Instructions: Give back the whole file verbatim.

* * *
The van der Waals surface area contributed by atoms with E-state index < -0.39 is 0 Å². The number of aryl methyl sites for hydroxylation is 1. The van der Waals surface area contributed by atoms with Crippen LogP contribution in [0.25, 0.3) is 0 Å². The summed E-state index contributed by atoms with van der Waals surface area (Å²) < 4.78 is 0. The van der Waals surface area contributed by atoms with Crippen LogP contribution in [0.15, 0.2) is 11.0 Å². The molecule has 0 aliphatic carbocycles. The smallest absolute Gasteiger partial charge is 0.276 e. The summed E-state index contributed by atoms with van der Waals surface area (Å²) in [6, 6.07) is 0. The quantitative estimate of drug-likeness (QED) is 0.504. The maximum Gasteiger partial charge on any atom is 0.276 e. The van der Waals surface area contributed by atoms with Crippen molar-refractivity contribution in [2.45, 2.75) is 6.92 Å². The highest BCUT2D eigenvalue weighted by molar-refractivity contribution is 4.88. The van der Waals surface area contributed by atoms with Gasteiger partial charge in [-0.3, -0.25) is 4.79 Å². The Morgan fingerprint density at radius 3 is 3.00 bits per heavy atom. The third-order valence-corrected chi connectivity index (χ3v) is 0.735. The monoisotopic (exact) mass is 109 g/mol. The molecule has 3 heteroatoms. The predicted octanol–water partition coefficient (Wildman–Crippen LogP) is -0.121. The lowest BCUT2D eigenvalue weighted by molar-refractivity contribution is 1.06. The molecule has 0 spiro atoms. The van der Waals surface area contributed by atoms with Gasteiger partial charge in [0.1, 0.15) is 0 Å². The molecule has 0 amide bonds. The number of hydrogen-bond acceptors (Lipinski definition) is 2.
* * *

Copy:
The van der Waals surface area contributed by atoms with E-state index < -0.39 is 0 Å². The number of aryl methyl sites for hydroxylation is 1. The van der Waals surface area contributed by atoms with Crippen LogP contribution in [0.25, 0.3) is 0 Å². The summed E-state index contributed by atoms with van der Waals surface area (Å²) < 4.78 is 0. The van der Waals surface area contributed by atoms with Crippen LogP contribution in [0.15, 0.2) is 11.0 Å². The molecule has 0 aliphatic carbocycles. The smallest absolute Gasteiger partial charge is 0.276 e. The summed E-state index contributed by atoms with van der Waals surface area (Å²) in [6, 6.07) is 0. The quantitative estimate of drug-likeness (QED) is 0.504. The maximum Gasteiger partial charge on any atom is 0.276 e. The van der Waals surface area contributed by atoms with Crippen molar-refractivity contribution in [2.45, 2.75) is 6.92 Å². The highest BCUT2D eigenvalue weighted by molar-refractivity contribution is 4.88. The van der Waals surface area contributed by atoms with Gasteiger partial charge in [-0.3, -0.25) is 4.79 Å². The Morgan fingerprint density at radius 3 is 3.00 bits per heavy atom. The third-order valence-corrected chi connectivity index (χ3v) is 0.735. The monoisotopic (exact) mass is 109 g/mol. The molecule has 3 heteroatoms. The predicted octanol–water partition coefficient (Wildman–Crippen LogP) is -0.121. The lowest BCUT2D eigenvalue weighted by molar-refractivity contribution is 1.06. The molecule has 0 spiro atoms. The van der Waals surface area contributed by atoms with Gasteiger partial charge in [0.1, 0.15) is 0 Å². The molecule has 0 amide bonds. The number of hydrogen-bond acceptors (Lipinski definition) is 2.